Let $k$ be an algebraically closed field and consider the ring $R = k[X_1, \ldots, X_n]$ of polynomials in $n$ variables over $k$.

Is the "general" polynomial in $R$ reducible or irreducible?

The exact meaning of the set of "general" polynomials is left to the pleasure of the reader, but two possibilities that come to mind are "outside a set of measure zero" (if $k = \mathbb C$ and w/r/t the Lebesgue measure) or "in the complement of a countable union of Zariski closed sets".

If $n = 1$ then any polynomial factors as a product of linear ones, so "most" polynomials are reducible. If $n > 1$ the opposite might be true, because by mumbling "Bertini theorem" the general member in a linear system corresponding to an ample divisor might be irreducible; since homogeneous polynomials in many variables are examples of such things (over projective space), there the general (homogeneous) polynomial could be irreducible.

  • 4
    $\begingroup$ Dear Gunnar, It's a bit hard to answer this question as written, because for polynomials to form a finite dimensional space (where measure, or the Zariski topology, make good sense) one has to bound the degree. Otherwise, you have the problem that all degree $\leq d$ polynomials are themselves of measure zero in, and a proper Zariski closed subset of, degree $\leq d+1$ polyomials. Would you be happy for an answer for polynomials of bounded degree (with $d$ arbitrary but fixed)? Regards, $\endgroup$ – Matt E Aug 5 '13 at 0:40
  • $\begingroup$ Dear Matt, Very good remark, thank you. Yes, I would be perfectly happy with an answer for polynomials of bounded degree, which seems to be exactly what Qiaochu has just given. :) $\endgroup$ – Gunnar Þór Magnússon Aug 5 '13 at 1:11
  • $\begingroup$ Dear Gunnar, Just as an aside: this issue that when the degree isn't bounded the space of polynomials is not finite dimensional is why Hilbert schemes are problematic for non-projective varieties. Regards, $\endgroup$ – Matt E Aug 5 '13 at 3:52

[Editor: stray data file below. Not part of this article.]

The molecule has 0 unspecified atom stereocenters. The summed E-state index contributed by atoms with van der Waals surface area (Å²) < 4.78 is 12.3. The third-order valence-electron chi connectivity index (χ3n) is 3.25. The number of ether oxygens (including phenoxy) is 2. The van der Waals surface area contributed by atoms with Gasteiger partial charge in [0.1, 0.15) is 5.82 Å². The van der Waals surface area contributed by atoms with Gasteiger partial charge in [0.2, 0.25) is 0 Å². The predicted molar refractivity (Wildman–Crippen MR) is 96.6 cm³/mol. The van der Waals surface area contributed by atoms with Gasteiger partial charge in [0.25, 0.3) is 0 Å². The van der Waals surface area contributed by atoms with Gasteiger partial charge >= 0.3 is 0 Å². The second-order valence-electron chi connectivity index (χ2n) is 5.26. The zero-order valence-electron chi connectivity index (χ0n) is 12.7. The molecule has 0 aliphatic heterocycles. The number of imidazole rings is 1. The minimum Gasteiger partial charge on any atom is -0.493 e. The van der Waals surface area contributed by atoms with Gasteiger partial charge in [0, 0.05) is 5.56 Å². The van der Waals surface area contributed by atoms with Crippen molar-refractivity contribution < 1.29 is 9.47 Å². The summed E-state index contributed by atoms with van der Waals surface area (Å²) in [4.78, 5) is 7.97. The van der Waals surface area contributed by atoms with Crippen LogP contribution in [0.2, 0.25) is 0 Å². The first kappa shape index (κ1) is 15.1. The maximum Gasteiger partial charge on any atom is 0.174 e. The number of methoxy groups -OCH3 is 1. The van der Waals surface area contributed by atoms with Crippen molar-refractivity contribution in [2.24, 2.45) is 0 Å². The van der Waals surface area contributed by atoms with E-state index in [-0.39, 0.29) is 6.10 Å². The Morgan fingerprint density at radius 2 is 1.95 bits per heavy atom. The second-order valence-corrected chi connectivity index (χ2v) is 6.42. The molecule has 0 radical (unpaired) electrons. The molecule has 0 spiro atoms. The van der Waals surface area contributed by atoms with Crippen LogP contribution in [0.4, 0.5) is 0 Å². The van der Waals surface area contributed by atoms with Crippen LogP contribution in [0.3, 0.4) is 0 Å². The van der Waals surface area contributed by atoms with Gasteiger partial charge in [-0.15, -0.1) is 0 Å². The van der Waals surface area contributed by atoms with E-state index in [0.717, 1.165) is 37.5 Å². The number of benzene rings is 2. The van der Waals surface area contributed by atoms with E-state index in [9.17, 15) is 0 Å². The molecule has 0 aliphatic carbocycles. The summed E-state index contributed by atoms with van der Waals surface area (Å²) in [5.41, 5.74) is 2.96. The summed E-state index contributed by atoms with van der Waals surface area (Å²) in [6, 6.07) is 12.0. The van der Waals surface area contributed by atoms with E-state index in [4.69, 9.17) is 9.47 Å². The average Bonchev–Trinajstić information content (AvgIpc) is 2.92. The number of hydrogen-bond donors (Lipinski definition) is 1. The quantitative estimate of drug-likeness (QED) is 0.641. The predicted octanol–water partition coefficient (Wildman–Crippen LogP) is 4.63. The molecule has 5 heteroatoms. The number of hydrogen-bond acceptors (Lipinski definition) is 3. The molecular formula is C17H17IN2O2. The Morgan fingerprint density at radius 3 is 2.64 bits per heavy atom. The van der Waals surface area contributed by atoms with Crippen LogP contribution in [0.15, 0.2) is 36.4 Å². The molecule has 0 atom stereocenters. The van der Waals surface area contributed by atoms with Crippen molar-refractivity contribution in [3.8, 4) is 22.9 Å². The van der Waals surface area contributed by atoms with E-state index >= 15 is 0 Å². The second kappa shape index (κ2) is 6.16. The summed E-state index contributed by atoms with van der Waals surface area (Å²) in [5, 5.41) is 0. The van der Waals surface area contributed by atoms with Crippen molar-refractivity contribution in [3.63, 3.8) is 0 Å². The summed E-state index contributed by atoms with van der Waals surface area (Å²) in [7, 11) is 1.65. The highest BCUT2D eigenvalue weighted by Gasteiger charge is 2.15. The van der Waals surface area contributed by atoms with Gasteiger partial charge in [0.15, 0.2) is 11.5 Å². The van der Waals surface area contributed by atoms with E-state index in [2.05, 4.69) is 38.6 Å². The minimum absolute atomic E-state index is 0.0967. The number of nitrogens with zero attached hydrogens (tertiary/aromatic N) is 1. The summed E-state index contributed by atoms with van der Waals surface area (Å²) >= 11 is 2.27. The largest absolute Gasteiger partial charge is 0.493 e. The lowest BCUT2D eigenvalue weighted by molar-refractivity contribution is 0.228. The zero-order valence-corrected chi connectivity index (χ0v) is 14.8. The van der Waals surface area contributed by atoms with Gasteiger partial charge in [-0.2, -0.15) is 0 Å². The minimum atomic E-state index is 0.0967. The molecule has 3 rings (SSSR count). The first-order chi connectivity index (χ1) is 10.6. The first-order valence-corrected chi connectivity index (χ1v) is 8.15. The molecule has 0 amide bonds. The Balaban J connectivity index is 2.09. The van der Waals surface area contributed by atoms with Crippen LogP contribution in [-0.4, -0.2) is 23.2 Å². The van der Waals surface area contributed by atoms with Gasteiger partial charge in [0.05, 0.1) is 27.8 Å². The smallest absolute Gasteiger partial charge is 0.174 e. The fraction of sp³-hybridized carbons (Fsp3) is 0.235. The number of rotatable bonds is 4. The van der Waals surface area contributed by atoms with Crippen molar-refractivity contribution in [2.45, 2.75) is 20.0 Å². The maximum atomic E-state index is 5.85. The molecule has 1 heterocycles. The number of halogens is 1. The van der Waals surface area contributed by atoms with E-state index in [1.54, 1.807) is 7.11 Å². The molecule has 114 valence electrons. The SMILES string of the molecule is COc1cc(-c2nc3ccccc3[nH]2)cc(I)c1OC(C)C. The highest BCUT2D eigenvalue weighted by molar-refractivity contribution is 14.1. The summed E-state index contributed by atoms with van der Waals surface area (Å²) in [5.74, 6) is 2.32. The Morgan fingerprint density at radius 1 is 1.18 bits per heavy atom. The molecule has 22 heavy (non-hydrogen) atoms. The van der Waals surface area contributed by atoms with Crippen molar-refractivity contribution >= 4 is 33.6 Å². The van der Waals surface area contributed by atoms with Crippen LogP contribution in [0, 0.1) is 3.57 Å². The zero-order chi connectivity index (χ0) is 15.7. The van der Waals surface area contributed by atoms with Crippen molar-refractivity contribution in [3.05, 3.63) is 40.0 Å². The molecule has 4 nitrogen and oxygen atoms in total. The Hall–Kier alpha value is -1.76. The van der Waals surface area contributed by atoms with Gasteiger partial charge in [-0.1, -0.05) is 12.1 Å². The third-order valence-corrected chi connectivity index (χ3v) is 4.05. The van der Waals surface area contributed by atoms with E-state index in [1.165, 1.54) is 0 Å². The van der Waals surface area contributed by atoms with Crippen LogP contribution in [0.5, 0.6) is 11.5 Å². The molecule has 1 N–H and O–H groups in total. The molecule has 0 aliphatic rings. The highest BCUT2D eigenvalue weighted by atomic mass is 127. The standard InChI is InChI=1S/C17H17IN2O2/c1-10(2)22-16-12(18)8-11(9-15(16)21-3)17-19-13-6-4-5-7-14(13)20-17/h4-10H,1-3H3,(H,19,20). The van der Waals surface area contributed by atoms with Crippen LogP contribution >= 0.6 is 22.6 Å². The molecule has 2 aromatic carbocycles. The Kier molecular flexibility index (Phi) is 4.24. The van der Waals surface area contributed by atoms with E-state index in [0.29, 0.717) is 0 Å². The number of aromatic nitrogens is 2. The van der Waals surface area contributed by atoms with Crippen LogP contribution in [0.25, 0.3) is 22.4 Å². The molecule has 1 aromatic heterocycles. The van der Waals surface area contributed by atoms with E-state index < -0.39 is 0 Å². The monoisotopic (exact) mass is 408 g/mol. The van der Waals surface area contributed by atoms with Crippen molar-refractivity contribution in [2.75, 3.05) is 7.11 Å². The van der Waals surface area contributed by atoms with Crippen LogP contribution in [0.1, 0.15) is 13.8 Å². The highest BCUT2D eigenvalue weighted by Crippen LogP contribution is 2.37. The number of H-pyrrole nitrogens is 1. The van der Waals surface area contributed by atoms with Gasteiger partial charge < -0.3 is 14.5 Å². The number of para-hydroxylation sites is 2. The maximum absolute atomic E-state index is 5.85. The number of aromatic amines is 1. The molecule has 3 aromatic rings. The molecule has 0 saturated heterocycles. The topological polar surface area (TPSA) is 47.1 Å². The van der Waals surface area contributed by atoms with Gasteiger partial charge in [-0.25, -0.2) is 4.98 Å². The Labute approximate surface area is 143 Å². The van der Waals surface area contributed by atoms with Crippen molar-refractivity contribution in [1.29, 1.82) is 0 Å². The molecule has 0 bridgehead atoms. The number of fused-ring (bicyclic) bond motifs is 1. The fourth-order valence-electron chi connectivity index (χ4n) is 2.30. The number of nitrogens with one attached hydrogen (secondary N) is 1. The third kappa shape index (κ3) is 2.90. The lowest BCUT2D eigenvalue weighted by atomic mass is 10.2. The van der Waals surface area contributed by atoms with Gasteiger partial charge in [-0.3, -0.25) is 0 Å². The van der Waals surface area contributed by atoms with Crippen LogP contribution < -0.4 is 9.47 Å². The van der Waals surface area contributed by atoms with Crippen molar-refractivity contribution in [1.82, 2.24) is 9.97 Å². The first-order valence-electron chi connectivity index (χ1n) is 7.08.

I agree with Matt E's comment that we should bound degrees. This makes the argument straightforward. The space of nonzero polynomials in $n$ variables of degree at most $d$ modulo scalar multiplication is a projective space of dimension ${d+n \choose n} - 1$. The subspace of all reducible polynomials is the union of the images in this projective space of $d - 1$ morphisms from products of lower-dimensional projective spaces taking the form

$$(f(x_1, ... x_n), g(x_1, ... x_n)) \mapsto f(x_1, ... x_n) g(x_1, ... x_n)$$

where $f$ has degree at most $d_1 \ge 1$, $g$ has degree at most $d_2 \ge 1$, and $d_1 + d_2 = d$. These products of projective spaces have dimension ${d_1 + n \choose n} + {d_2 + n \choose n} - 2$.

Claim: If $n \ge 2$ this dimension is always strictly less than ${d+n \choose n} - 1$.

Proof. The polynomial $f(d) = {d+n \choose n} - 1$ has no constant term and non-negative coefficients. The claim then follows from the observation that $(d_1 + d_2)^k > d_1^k + d_2^k$ when $k \ge 2, d_1, d_2 \ge 1$. $\Box$

It follows that the generic polynomial (in the complement of a finite union of Zariski closed subsets) of degree at most $d$ is irreducible for $n \ge 2$.

  • $\begingroup$ That was very enjoyable, thank you Qiaochu. $\endgroup$ – Gunnar Þór Magnússon Aug 5 '13 at 1:15

Your Answer

By clicking “Post Your Answer”, you agree to our terms of service, privacy policy and cookie policy

Not the answer you're looking for? Browse other questions tagged or ask your own question.